T-Mobile’s Samsung Galaxy S bests other recent smartphone releases. (Oliver Bunic/BLOOMBERG)

You could call 4G the flavor of the month in smartphones, but that wouldn’t be right: With the four nationwide carriers serving up different forms of fourth-generation wireless broadband, there is no one flavor.

Depending on your choice of AT&T, Sprint, T-Mobile or Verizon Wireless and their coverage near you, 4G can mean a massive speedup from 3G, an incremental but still impressive upgrade or no benefit at all.

4G speed can also bring costs of its own, as seen in a test of four new smartphones running Google’s Android software: AT&T’s HTC Inspire 4G, $99.99; Sprint’s HTC Evo Shift 4G, $249.99 before a $100 mail-in rebate; T-Mobile’s Samsung Galaxy S 4G, $249.99 before a $50 mail-in rebate; and Verizon Wireless’s HTC ThunderBolt, $249.99.

All those prices require a minimum bundle of voice and data service: $54.99 on AT&T, $79.99 on Sprint, $49.99 on T-Mobile and $69.98 at Verizon. Adding an allotment of at least 500 texts (Sprint includes unlimited texting) and upping the unrealistically low data quotas of the AT&T and T-Mobile plans pushes the monthly cost to $79.99 at T-Mobile and about $75 at AT&T and Verizon.

In terms of speed, you can categorize those four as the ThunderBolt and everything else. Verizon’s 4G LTE (Long Term Evolution) network gives this phone the kind of speed usually confined to cable or Verizon’s Fios fiber-optic service: more than 10 million bits per second (Mbps) downloads, as clocked by Speedtest.net’s app, and uploads even faster at an unreal average of some 30 Mbps.

The ThunderBolt paid for that speed, however, with woeful battery life. Just leaving it idle on a desk for 24 hours drained two-fifths of its battery.

Sprint’s Evo Shift, using that carrier’s WiMax 4G service, averaged 5.5 Mbps downloads and 1 Mbps uploads. AT&T’s Inspire and T-Mobile’s Galaxy each run on an upgraded version of 3G called HSPA+ and yielded varying results: 1.6 Mbps downloads and 0.2 Mbps uploads for the former, 4.5 Mbps and 1.6 Mbps for the latter.

Those phones also could last longer away from an outlet. The Sprint Evo Shift lost more than a third of a charge in 24 hours of idleness, but it also lets you shut off 4G service to extend that time. And AT&T’s Inspire and T-Mobile’s Galaxy only lost a bit more than a tenth of a charge in that standby test.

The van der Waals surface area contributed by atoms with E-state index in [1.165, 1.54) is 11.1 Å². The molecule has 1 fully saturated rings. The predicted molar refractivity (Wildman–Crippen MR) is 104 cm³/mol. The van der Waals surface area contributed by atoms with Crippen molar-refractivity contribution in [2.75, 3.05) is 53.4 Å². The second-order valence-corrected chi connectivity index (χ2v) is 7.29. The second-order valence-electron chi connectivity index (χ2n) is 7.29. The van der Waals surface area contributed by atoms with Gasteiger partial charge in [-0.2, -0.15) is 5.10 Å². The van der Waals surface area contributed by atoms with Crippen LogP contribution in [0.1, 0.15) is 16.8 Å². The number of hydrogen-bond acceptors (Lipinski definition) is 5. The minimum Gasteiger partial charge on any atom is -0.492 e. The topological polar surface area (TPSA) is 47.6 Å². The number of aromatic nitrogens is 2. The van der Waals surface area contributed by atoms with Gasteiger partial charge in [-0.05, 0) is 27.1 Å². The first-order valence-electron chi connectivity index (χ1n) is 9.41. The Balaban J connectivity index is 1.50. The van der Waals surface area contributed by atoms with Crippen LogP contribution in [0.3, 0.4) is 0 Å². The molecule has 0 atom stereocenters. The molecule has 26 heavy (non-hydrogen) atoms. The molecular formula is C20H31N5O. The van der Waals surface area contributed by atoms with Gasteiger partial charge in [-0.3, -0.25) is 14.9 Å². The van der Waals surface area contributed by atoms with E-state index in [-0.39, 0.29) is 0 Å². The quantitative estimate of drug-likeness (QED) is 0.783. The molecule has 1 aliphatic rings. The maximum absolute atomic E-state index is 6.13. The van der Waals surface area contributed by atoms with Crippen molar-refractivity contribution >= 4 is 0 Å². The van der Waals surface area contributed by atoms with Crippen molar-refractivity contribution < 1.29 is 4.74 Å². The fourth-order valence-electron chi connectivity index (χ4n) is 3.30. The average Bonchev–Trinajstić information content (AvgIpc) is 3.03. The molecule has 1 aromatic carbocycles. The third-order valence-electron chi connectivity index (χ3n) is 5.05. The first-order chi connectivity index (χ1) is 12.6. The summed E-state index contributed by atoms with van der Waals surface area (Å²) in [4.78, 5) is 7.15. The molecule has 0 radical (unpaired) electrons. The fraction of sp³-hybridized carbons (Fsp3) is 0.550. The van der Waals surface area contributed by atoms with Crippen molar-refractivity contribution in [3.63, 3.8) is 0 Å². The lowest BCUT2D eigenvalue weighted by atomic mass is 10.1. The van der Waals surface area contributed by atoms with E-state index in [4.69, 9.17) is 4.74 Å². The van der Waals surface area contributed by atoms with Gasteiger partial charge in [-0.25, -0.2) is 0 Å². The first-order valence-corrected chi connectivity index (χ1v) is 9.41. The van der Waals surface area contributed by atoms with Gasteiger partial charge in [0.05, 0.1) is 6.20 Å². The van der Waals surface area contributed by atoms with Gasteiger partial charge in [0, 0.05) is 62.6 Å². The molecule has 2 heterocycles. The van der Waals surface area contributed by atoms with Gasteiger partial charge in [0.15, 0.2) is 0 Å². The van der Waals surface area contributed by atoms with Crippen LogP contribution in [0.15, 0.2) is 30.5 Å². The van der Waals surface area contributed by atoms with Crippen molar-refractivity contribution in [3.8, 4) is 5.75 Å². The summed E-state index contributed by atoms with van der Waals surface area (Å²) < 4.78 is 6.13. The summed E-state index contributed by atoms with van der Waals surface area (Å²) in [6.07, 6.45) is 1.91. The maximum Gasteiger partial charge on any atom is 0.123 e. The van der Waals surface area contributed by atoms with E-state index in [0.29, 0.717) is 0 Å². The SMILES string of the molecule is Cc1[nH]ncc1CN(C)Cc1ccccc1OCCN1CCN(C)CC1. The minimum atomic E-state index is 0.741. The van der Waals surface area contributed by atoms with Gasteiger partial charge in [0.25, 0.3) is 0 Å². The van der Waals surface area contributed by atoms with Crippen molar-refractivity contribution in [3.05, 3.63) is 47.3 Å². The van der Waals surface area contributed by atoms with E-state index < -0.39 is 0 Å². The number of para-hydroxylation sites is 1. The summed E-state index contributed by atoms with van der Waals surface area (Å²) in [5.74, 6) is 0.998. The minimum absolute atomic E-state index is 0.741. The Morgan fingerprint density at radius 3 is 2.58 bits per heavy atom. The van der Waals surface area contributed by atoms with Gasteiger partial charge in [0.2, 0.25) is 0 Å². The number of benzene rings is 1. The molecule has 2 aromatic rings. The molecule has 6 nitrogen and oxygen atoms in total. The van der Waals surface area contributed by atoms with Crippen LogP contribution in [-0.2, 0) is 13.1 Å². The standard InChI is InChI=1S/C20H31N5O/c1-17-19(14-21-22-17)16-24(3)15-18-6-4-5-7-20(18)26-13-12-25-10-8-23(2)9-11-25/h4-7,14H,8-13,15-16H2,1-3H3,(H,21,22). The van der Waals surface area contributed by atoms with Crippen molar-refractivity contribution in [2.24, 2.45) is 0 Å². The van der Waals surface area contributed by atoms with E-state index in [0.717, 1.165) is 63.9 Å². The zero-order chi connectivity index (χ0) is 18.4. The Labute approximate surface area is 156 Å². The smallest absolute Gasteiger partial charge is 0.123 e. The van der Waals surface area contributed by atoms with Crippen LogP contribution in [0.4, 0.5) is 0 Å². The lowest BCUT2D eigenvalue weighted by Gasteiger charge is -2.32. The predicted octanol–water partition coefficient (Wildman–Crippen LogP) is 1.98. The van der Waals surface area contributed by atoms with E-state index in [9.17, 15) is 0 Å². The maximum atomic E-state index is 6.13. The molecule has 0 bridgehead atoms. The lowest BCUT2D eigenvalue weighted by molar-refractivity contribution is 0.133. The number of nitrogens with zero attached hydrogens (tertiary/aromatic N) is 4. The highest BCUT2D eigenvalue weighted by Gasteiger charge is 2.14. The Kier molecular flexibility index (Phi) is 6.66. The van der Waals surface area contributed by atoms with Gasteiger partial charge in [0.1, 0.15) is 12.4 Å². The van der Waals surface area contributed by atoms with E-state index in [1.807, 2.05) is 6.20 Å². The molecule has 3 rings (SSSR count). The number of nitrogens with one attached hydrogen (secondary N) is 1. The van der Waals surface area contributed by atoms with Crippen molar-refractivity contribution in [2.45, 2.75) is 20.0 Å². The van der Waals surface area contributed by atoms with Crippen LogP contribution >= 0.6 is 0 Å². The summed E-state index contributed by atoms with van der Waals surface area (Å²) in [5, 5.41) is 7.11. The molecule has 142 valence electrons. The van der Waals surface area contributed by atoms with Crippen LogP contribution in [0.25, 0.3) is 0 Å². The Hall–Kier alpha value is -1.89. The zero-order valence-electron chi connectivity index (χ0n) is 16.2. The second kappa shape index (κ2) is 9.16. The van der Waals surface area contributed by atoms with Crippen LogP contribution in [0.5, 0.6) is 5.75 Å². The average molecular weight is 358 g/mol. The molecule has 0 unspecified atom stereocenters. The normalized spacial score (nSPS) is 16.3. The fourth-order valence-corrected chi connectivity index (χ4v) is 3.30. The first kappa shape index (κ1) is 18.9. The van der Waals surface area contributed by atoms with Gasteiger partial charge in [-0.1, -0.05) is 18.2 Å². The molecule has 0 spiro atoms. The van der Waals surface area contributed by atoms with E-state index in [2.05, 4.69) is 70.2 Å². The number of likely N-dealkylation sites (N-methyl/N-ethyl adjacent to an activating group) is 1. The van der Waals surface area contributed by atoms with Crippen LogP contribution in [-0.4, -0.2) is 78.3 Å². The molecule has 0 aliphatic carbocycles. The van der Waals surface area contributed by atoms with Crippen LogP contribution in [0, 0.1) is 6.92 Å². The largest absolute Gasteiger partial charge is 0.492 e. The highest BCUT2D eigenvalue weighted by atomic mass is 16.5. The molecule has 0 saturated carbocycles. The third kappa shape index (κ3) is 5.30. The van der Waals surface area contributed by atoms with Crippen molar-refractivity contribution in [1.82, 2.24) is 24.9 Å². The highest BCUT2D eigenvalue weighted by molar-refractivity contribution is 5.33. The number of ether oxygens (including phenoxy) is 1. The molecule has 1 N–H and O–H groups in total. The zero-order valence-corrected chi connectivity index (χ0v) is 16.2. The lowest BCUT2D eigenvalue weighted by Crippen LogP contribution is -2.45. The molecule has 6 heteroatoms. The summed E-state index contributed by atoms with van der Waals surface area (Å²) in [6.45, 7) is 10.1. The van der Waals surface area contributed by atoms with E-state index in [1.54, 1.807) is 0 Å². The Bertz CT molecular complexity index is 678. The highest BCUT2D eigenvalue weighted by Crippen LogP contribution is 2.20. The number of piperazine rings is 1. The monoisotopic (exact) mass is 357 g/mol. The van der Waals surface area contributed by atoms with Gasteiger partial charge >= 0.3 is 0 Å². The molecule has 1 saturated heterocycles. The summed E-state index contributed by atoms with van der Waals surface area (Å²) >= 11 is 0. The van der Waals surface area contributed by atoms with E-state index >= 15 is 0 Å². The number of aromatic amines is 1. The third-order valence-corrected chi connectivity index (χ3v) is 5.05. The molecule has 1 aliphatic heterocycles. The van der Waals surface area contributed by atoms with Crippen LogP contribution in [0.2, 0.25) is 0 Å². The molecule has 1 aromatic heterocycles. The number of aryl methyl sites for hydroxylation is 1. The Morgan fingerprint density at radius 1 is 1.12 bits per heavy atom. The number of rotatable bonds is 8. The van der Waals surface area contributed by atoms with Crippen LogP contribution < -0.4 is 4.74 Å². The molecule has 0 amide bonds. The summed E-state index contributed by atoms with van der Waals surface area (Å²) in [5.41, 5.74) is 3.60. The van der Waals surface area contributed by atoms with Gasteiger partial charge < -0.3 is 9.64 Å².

Battery concerns should weigh heavier than 4G speeds in practice, because you might not notice the faster downloads on each phone’s screen — 4.3 inches for the Verizon and AT&T phones, 4 inches on T-Mobile’s, 3.6 inches on Sprint’s. Few files or streams you’d view on a phone require that kind of bandwidth.

(The Shift might have the smallest screen, but its slide-out keyboard makes it the thickest phone of the bunch, about five-eighths of an inch.)

To make real use of 4G, you need to add tethering, the ability to share your phone’s bandwidth with a nearby device. And that costs extra: $14.99 a month at T-Mobile, $20 at AT&T (on top of its required $25, 2GB Data Pro option) and Verizon, and $29.99 at Sprint.

AT&T, Sprint and Verizon employ the same, simple Mobile Hotspot app to set up tethering (and even default to the same insecure password). Sprint and AT&T allow connections to only two devices, while Verizon accepts up to five. T-Mobile buries this option in the Settings app and allows up to five connections.

Software is a weak point on all the devices. They all run the 2.2 version of Android that Google debuted in May. Its replacement, Android 2.3, has been out since December and provides better battery life and text editing, among other things.

None of these carriers could resist the temptation to lard up Google’s software with a grab-bag of third-party apps: game demos, proprietary music and movie players, and navigation tools. Worse yet, you can’t uninstall most of this junk without warranty-voiding tinkering.

Verizon “wins” this competition — the ThunderBolt is almost as encrusted with junkware as last year’s woeful Samsung Fascinate. T-Mobile deserves credit for the bizarre marketing decision to load a copy of the movie “Inception” on the phone.

At the same time, Verizon and T-Mobile neglected to include a widely used video-calling app for the front cameras on their phones; T-Mobile includes Qik, while Verizon, having delayed its plans to bundle a version of Skype, has nothing.

All four phones tout high-resolution cameras on the back, but the 8-megapixel units on the ThunderBolt and the Inspire and the Galaxy’s 5 MP camera took notably better shots than the 5 MP Shift.

Factoring in all those things, T-Mobile’s Galaxy S looks to be the best of this month’s class. The ThunderBolt’s speed might be astounding, but so is its ability to chew through batteries. If you can deal with its less-generous coverage, it’s hard to beat T-Mobile’s pricing, both for entry-level service and for add-ons such as tethering.

But you won’t have that option if AT&T carries out its plan to buy T-Mobile. Enjoy your choice while it lasts.